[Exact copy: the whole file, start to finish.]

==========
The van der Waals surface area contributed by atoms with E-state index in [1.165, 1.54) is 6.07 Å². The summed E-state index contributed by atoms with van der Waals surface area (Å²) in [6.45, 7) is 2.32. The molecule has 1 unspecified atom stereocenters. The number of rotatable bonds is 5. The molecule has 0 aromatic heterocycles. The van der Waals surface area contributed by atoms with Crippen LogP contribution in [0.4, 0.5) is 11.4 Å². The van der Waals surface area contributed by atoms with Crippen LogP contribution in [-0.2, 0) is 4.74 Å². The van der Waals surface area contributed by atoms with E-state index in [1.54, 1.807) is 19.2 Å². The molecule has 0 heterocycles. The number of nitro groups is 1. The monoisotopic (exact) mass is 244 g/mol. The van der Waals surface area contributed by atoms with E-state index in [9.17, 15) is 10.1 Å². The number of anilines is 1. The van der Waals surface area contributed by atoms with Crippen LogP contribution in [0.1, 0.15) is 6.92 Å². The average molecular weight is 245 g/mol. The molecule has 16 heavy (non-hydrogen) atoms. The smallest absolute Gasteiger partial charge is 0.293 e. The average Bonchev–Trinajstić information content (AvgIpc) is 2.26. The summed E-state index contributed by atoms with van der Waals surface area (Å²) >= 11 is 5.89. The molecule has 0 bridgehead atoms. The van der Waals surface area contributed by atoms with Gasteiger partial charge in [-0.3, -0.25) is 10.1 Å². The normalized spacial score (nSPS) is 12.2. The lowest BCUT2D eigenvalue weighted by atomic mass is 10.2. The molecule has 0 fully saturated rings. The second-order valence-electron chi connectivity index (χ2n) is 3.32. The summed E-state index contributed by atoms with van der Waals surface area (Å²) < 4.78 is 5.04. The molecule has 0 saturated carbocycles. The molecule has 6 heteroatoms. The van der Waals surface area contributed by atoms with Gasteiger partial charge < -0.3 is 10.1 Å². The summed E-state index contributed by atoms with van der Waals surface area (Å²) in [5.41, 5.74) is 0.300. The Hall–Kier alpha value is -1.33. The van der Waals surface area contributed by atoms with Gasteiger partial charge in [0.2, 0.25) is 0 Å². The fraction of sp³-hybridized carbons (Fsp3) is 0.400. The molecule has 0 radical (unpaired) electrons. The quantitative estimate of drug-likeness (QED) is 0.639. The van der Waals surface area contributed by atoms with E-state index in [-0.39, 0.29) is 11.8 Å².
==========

The van der Waals surface area contributed by atoms with E-state index in [1.165, 1.54) is 6.07 Å². The summed E-state index contributed by atoms with van der Waals surface area (Å²) in [6.45, 7) is 2.32. The molecule has 1 unspecified atom stereocenters. The number of rotatable bonds is 5. The molecule has 0 aromatic heterocycles. The van der Waals surface area contributed by atoms with Crippen LogP contribution in [0.4, 0.5) is 11.4 Å². The van der Waals surface area contributed by atoms with Crippen LogP contribution in [-0.2, 0) is 4.74 Å². The van der Waals surface area contributed by atoms with E-state index in [1.54, 1.807) is 19.2 Å². The molecule has 0 heterocycles. The number of nitro groups is 1. The monoisotopic (exact) mass is 244 g/mol. The van der Waals surface area contributed by atoms with E-state index in [9.17, 15) is 10.1 Å². The number of anilines is 1. The van der Waals surface area contributed by atoms with Crippen LogP contribution in [0.1, 0.15) is 6.92 Å². The average molecular weight is 245 g/mol. The molecule has 16 heavy (non-hydrogen) atoms. The smallest absolute Gasteiger partial charge is 0.293 e. The average Bonchev–Trinajstić information content (AvgIpc) is 2.26. The summed E-state index contributed by atoms with van der Waals surface area (Å²) >= 11 is 5.89. The molecule has 0 bridgehead atoms. The van der Waals surface area contributed by atoms with Gasteiger partial charge in [-0.3, -0.25) is 10.1 Å². The normalized spacial score (nSPS) is 12.2. The lowest BCUT2D eigenvalue weighted by atomic mass is 10.2. The molecule has 0 fully saturated rings. The second-order valence-electron chi connectivity index (χ2n) is 3.32. The summed E-state index contributed by atoms with van der Waals surface area (Å²) < 4.78 is 5.04. The molecule has 0 saturated carbocycles. The molecule has 6 heteroatoms. The van der Waals surface area contributed by atoms with Gasteiger partial charge < -0.3 is 10.1 Å². The summed E-state index contributed by atoms with van der Waals surface area (Å²) in [5.41, 5.74) is 0.300. The Hall–Kier alpha value is -1.33. The van der Waals surface area contributed by atoms with Gasteiger partial charge in [0.2, 0.25) is 0 Å². The fraction of sp³-hybridized carbons (Fsp3) is 0.400. The molecule has 0 radical (unpaired) electrons. The quantitative estimate of drug-likeness (QED) is 0.639. The van der Waals surface area contributed by atoms with E-state index in [-0.39, 0.29) is 11.8 Å².